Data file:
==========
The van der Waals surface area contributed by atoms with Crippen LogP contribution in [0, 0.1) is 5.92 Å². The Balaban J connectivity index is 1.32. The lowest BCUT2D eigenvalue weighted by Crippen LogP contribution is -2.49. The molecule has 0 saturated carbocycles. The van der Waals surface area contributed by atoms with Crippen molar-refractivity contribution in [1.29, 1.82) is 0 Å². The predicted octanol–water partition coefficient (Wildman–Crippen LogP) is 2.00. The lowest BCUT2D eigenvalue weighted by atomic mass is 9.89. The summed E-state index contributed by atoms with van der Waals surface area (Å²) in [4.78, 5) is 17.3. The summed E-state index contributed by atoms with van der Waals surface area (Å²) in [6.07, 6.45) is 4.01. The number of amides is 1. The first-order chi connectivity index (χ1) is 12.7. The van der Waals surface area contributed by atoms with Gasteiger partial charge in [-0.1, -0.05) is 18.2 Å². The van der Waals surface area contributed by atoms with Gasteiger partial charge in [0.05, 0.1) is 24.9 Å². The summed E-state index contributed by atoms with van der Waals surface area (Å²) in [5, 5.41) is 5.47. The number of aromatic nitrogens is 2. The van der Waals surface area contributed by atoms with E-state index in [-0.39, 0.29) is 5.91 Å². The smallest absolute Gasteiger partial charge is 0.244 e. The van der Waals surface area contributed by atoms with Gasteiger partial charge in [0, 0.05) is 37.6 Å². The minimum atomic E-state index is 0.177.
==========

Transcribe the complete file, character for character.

The van der Waals surface area contributed by atoms with Crippen LogP contribution in [0, 0.1) is 5.92 Å². The Balaban J connectivity index is 1.32. The lowest BCUT2D eigenvalue weighted by Crippen LogP contribution is -2.49. The molecule has 0 saturated carbocycles. The van der Waals surface area contributed by atoms with Crippen molar-refractivity contribution in [1.29, 1.82) is 0 Å². The predicted octanol–water partition coefficient (Wildman–Crippen LogP) is 2.00. The lowest BCUT2D eigenvalue weighted by atomic mass is 9.89. The summed E-state index contributed by atoms with van der Waals surface area (Å²) in [4.78, 5) is 17.3. The summed E-state index contributed by atoms with van der Waals surface area (Å²) in [6.07, 6.45) is 4.01. The number of amides is 1. The first-order chi connectivity index (χ1) is 12.7. The van der Waals surface area contributed by atoms with Gasteiger partial charge in [-0.1, -0.05) is 18.2 Å². The van der Waals surface area contributed by atoms with Gasteiger partial charge in [0.05, 0.1) is 24.9 Å². The summed E-state index contributed by atoms with van der Waals surface area (Å²) in [5, 5.41) is 5.47. The number of aromatic nitrogens is 2. The van der Waals surface area contributed by atoms with E-state index in [-0.39, 0.29) is 5.91 Å². The smallest absolute Gasteiger partial charge is 0.244 e. The van der Waals surface area contributed by atoms with Gasteiger partial charge in [0, 0.05) is 37.6 Å². The minimum atomic E-state index is 0.177.